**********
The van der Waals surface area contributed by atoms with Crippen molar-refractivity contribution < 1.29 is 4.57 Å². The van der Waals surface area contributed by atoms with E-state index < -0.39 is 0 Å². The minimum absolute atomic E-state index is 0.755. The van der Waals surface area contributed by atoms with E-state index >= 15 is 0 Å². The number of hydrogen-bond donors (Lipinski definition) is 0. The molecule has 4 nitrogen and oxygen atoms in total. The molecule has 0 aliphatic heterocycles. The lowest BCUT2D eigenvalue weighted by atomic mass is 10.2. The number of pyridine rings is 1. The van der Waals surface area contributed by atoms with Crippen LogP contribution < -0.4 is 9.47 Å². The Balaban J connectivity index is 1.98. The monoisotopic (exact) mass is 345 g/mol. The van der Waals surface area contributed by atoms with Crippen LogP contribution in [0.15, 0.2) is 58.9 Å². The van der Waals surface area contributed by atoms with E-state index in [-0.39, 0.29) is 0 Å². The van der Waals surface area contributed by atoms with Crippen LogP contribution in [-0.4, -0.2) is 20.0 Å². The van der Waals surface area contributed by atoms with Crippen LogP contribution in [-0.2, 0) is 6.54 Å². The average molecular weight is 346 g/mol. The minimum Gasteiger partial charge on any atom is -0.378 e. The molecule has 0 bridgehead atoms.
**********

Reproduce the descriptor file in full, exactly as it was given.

The van der Waals surface area contributed by atoms with Crippen molar-refractivity contribution < 1.29 is 4.57 Å². The van der Waals surface area contributed by atoms with E-state index < -0.39 is 0 Å². The minimum absolute atomic E-state index is 0.755. The van der Waals surface area contributed by atoms with E-state index >= 15 is 0 Å². The number of hydrogen-bond donors (Lipinski definition) is 0. The molecule has 4 nitrogen and oxygen atoms in total. The molecule has 0 aliphatic heterocycles. The lowest BCUT2D eigenvalue weighted by atomic mass is 10.2. The number of pyridine rings is 1. The van der Waals surface area contributed by atoms with Crippen LogP contribution < -0.4 is 9.47 Å². The Balaban J connectivity index is 1.98. The monoisotopic (exact) mass is 345 g/mol. The van der Waals surface area contributed by atoms with Crippen LogP contribution in [0.15, 0.2) is 58.9 Å². The van der Waals surface area contributed by atoms with E-state index in [-0.39, 0.29) is 0 Å². The van der Waals surface area contributed by atoms with Crippen LogP contribution in [-0.4, -0.2) is 20.0 Å². The van der Waals surface area contributed by atoms with Crippen LogP contribution in [-0.2, 0) is 6.54 Å². The average molecular weight is 346 g/mol. The minimum Gasteiger partial charge on any atom is -0.378 e. The molecule has 0 bridgehead atoms.